Keywords: wildlife diversity, oil palm plantation, high conservation value area, ecological factors

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128 Case Study on Socio-Economic Impacts of Sustainable Trophy Hunting Programme on Local Community of Sassi-Haramosh Conservancy, Gilgit District, Pakistan

Authors: Hassan Abbas, Rehmat Ali, Muhammad Akbar

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This study has been conducted in Sassi-Haramosh conservancy District Gilgit, Gilgit-Baltistan of Pakistan, under the Conservation Leadership Programme of Fauna and Flora International. The main objectives of the study were to assess the socio-economic impact of community-based conservation in Sassi-Haramosh conservancy and identify effects of trophy hunting on the conservation of wildlife in the area. The first trophy hunting program of Astor Markhor was held in year February 21, 2015, and the second on February 21, 2016. The community received a share of 49200 USD and 52400 USD from the first and second hunting, and the total earning was 101600 USD which are Rs. 10,871,200 in Pak Rs. The amounts from the trophy hunting are being managed by the Wildlife Conservation and Social Development Organization (WCSDO) Sassi. The village-based organization WCSDO is spending 50% of the trophy hunting amount in the protection of wildlife, its habitat and other natural resources, 30% in developmental sectors of the village and 20% of the amount in the office expenses. Several developmental projects, like construction of 300 KVA hydropower stations, purchase of 8 acres of land for agriculture, potable water supply project, construction of treks, and other social welfare activities have been carried in the village utilizing the trophy hunting grant. These developmental activities have uplifted the socio-economic conditions of the conservancy. Furthermore, trophy hunting program has positive impacts on the wildlife in the area, as the population of Markhor and Ibex has been increased, results in increasing number of other carnivores in the area. The WCSDO has banned any illegal activities in the habitat of wildlife and grazing of livestock in the core habitats. The program raised the level of awareness in communities and reduced poaching, illegal hunting, cutting of shrubs and extraction of Artemisia species from the pastures.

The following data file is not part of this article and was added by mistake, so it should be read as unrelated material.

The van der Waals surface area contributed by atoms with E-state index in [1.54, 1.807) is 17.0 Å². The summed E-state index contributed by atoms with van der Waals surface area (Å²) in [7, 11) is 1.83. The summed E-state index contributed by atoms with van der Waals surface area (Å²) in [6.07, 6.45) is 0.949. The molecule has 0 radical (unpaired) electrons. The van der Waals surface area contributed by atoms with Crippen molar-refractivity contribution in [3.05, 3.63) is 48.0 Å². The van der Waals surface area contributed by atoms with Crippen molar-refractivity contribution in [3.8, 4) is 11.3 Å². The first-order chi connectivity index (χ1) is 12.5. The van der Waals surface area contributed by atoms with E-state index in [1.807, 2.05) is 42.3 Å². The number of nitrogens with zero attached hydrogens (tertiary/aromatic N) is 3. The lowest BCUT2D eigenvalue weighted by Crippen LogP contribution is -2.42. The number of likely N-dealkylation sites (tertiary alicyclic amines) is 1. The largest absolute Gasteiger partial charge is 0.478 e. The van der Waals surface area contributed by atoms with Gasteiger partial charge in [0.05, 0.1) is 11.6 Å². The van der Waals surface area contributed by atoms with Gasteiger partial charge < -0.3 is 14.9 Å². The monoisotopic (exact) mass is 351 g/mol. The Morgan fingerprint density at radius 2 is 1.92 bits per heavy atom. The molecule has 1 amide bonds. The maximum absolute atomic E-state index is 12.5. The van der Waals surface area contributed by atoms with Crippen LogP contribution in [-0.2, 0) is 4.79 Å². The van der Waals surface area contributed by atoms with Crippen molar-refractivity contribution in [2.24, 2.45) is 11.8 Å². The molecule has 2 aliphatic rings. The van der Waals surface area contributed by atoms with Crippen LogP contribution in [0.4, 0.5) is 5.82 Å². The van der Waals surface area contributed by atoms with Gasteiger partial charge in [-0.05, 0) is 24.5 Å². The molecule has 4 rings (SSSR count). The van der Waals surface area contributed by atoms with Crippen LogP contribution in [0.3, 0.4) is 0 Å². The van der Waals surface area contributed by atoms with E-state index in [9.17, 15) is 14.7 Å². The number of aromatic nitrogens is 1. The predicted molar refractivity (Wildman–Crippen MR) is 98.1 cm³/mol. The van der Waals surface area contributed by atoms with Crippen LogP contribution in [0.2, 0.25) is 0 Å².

Keywords: Markhor, trophy hunting, Sassi-Haramosh, Gilgit

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127 Strategies for a Sustainable Future of Forest and Tribal Peoples on This Planet

Authors: Dharmpal Singh

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The objective of this proposed project is to relocation and resettlement of carnivores tribal communities who are currently residing in the protected forest land in all over the world just like resettlement project of the carnivores tribal families of Mongia who at past were residing in Ranthambhore Tiger Reserve (RTR) and had caused excess damage of endangered species of wildlife including Tigers. At present several tribal communities are residing in the another national parks and they not only consuming the wild animals but also involved in illegal trading of vital organs, skin and bones with National and international traders. Tribal are ideally suited for the job because they are highly skilled game trackers and due to having had a definite source of income over the years, they easily drawn in to the illegal wildlife trade and slaughter of wild animals. Their income is increasing but wild animals are on the brink of extinction. For the conservation of flora and fauna the rehabilitation process should be thought out according to the RTR project (which not only totally change the quality of life of mongia tribal community but also increased the conopy cover of forest and grass due to reduced the biotic pressure on protected land of forest in Rajasthan state) with appropriate understanding of the sociology of the people involved, their culture, education standard and the need of different skills to be acquired by them for sustenance such as agriculture, dairy, poultry, social forestry, job as forest guard and others eco-development programmes. Perhaps, the dimensions presented by me may generate discussion among the international wild life lovers and conservationists and remedies may be result oriented in the field of management of forest and conservation of wildlife on this planet.